Other fantastic attributes that are attributed to snakes is the power to hypnotize through song and gaze paralyzing the victim, as well as the ability to make great jumps and to fly or the ability to jump like an arrow from a tree. tree: …once it reached the top of the branches, done with its hunting or food business, it shrank back on itself, like a spring, and like an arrow shot by an arrow, it crossed the air, as if propelled by a spring, until it reached the branches of the nearest tree. Here it must be said that although the flight capacity of an snake may seem fantastic, a jump through the air at a short distance, by impulse or by swinging, is perfectly feasible, but from there to having the ability to fly there is a world. The snakes that are closest to this type of characteristics are those that have climbing ability, such as the bastard, horseshoe and ladder snakes, but also the snout viper.
Another peculiarity attributed, especially to the bastard snake but also to the horseshoe and ladder snake, is that of sinking its head and whipping it to defend itself and wound its enemies.
“Si te pica el saetón2, prepara la pala y el azadón”
2″Saetón”, referring to a snake that from the trees attacks its prey, getting stuck in them and hence “saetón”, in the sense of dart or arrow.
“The saeton is a mythical reptile that inhabits barren lands. Its attack is highly lethal: it sinks its head into the ground a few meters from the victim and with its steely tail it mercilessly punishes the calves of the unfortunate passerby until it causes death if the latter does not quickly get down to business. It moves jumping like an arrow (hence its name) from tree to tree, and its forked tongue overflows with evil.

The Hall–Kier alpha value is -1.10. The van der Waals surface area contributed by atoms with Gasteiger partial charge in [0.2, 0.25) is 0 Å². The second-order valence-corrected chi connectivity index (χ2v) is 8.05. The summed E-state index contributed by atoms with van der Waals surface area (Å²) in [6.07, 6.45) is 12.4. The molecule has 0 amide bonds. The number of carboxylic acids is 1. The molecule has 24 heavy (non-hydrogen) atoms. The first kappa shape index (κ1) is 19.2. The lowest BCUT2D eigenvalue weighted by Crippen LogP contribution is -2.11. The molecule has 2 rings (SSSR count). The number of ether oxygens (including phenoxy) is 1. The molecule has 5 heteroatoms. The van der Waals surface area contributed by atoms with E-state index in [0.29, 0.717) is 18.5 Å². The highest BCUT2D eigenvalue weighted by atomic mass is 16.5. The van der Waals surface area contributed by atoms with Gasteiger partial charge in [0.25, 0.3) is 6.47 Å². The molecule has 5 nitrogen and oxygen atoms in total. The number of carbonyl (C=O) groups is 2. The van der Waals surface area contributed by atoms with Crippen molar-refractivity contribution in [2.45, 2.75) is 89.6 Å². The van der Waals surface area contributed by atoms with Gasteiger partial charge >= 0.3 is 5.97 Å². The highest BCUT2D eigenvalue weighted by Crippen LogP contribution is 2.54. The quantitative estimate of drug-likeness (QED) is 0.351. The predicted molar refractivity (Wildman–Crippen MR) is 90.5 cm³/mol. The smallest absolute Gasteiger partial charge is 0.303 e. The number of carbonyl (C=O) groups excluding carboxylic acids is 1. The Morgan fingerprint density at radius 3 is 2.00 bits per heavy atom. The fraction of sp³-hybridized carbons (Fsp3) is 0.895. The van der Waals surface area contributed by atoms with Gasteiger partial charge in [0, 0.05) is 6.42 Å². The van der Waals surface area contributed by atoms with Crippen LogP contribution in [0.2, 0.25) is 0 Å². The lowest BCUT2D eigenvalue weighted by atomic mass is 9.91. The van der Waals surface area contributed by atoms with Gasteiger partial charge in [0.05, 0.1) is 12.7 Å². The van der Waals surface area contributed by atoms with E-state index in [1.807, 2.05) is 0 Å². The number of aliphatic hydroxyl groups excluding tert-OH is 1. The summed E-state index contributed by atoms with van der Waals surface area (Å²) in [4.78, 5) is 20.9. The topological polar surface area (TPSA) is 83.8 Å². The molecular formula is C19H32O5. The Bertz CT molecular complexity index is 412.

“The yaculo is thrown from the branches of a tree, so it is not only dangerous on the ground, but it flies through the air like the projectile of a catapult.” Plinio el Viejo [1st century] (Natural History, Book 8, 35).
“The yaculo is a flying serpent. They jump from the trees and launch themselves at passing animals, to which they owe their name, loopholes (iaculi)”. Isidoro de Sevilla [7th century] (Etymologies, Book 12, 4:29).
“When they are clinging to the trees, the tail joins the head, so that they form the figure of a bow, and in the manner of javelins or arrows, with the noise that can be perceived from these, they launch and bite ”.
The reality is that snakes are flesh and blood animals, without supernatural powers or evil intentions, that play an important role in the balance of our ecosystems, acting as predators of small animals, such as rodents, and in turn being prey to many other animals, which are currently suffering from the transformation of the environment and the consequent loss of favorable habitats, massive road accidents and people’s misunderstanding. If we see a snake, all we have to do is leave it alone. Even snakes are completely harmless if we don’t bother them (there is always the possibility of not seeing it, but then it is an accident, similar to stepping on a nail, and not an intrinsic evil of the animal)3.